The Society of Systematic Biologists (SSB) posted a proposal to rename the “Ernst Mayr Award” to the “Outstanding Student Presentation Award”. This proposal was approved by the SSB council and explained at https://www.systbio.org/award-naming.html.
Predictably (but still regrettably), the conversation about this issue has turned very ugly on social media - often the targets have been early career researchers. I’ve been an officer of the society since 2020. I voted in favor of sending the proposal to the SSB membership for a vote, and I expect to vote in favor of the renaming. I thought the wording of the announcement mentioned above was quite good, but it is easier to explain one’s own position rather than craft a statement that expresses a consensus viewpoint. So, I thought that I’d express my own viewpoint here. Sorry that this is not brief!
Who is the "target audience" of an award opportunity?
The people most affected by how a scientific society’s award is “marketed” (ie. named and advertised) are the people who are eligible to compete for the award. In the case of SSB’s Ernst Mayr award, this is SSB members who are students or people who recently recieved their Ph.D.
While one would expect the applicants to be familiar with systematics, we should not assume much knowlege about the history of SSB or a very detailed knowlege of all of the people who have contributed to systematics. Systematics is one of the broadest disciplines of biology; the winners of the award have had wide backgrounds not only from biological disciplines (from speciation theory to phylogenetics to biogeography…), but also from math and computer science.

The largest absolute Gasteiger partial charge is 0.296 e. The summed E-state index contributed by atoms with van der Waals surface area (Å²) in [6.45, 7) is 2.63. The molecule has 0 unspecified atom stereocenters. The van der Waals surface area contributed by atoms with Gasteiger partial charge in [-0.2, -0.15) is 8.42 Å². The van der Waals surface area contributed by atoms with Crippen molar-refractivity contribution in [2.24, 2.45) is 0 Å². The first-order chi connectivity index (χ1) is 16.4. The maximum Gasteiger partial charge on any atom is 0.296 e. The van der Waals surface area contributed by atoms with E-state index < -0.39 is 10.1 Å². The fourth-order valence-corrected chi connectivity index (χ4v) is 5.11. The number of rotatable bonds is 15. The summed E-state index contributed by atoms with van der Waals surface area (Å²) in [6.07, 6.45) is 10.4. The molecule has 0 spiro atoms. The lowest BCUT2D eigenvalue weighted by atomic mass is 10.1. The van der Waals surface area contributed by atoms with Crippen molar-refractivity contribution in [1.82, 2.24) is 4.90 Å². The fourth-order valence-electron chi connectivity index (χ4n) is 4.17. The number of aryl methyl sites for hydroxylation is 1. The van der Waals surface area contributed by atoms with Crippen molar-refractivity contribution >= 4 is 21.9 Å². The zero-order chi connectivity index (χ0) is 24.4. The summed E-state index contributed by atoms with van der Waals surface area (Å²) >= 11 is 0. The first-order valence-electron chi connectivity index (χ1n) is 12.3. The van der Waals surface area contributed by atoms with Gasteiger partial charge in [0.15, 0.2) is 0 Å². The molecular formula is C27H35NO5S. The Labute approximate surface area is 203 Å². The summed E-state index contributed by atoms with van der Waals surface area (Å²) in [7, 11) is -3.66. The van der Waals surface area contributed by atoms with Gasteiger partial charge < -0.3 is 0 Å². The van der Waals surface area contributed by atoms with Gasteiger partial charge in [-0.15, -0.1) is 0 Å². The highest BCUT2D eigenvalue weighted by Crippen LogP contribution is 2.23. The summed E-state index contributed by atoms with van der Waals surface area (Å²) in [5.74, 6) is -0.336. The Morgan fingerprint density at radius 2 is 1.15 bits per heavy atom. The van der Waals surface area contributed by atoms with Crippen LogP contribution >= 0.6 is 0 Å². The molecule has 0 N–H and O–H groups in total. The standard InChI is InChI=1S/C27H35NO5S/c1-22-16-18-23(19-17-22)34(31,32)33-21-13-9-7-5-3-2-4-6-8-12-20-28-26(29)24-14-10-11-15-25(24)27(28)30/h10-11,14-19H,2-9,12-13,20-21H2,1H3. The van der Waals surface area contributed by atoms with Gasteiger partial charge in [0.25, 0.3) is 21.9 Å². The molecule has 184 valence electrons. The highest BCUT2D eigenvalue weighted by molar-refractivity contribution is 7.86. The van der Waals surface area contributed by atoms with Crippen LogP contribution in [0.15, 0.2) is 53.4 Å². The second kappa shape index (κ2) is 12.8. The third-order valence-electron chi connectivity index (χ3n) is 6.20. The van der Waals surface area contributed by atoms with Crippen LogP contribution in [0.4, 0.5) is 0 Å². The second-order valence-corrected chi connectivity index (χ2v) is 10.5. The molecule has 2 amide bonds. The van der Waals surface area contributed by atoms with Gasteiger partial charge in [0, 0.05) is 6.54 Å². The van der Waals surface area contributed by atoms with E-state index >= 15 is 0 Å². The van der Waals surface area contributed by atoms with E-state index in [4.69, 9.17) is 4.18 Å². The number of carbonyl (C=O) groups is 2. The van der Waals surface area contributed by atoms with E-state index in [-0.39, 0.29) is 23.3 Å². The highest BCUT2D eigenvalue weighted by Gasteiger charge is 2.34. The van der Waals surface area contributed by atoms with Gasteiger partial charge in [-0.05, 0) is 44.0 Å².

Nor should we assume that the potential applicants are tightly connected to SSB already. Many students join SSE, SSB, or ASN for the first time to get the discount on the cost of registering for the joint Evolution meeting. It is quite plausible that they have not spoken to another SSB member or interacted with SSB at all prior to the annual meeting.
We need to make our meetings and career opportunities as welcoming to new-comers as possible (Rushworth et al. provide a recent summary of how far the Evolution meetings are from being representative of society as a whole). Presenting in a symposium to recognize the best student talks is very valuable for an early-career researcher. So, SSB should strive to extend that invitation in a clear, welcoming manner to all scientists who are eligible.
If there was a way for SSB to have the award eligible population vote on this issue, I’d be happy to defer to that group, as they have the most at stake. I don’t know of a practical way to do that, so I think we (who are no longer eligible) need to listen to them as much as possible.
Is having an award named for a prominent scientist a potential barrier to participation?
If you had asked me this question a couple of years ago, I probably would have answered “only if the prominent scientist was infamous” (in evolutionary biology, R. A. Fisher springs to mind). However, after listening to many younger scientists (some on SSB council, but also some not members of SSB [as far as I know]) discuss the topic of the awards named after scientists, I’ve changed my mind. Some of the reasons expressed for preferring descriptive award names were things I might have thought of on my own, if I’d given the issue more thought: there can be too much “hero-worship” in general in science, or the fact that a descriptive award title on a CV can speak to a broader audience (e.g. outside of academia).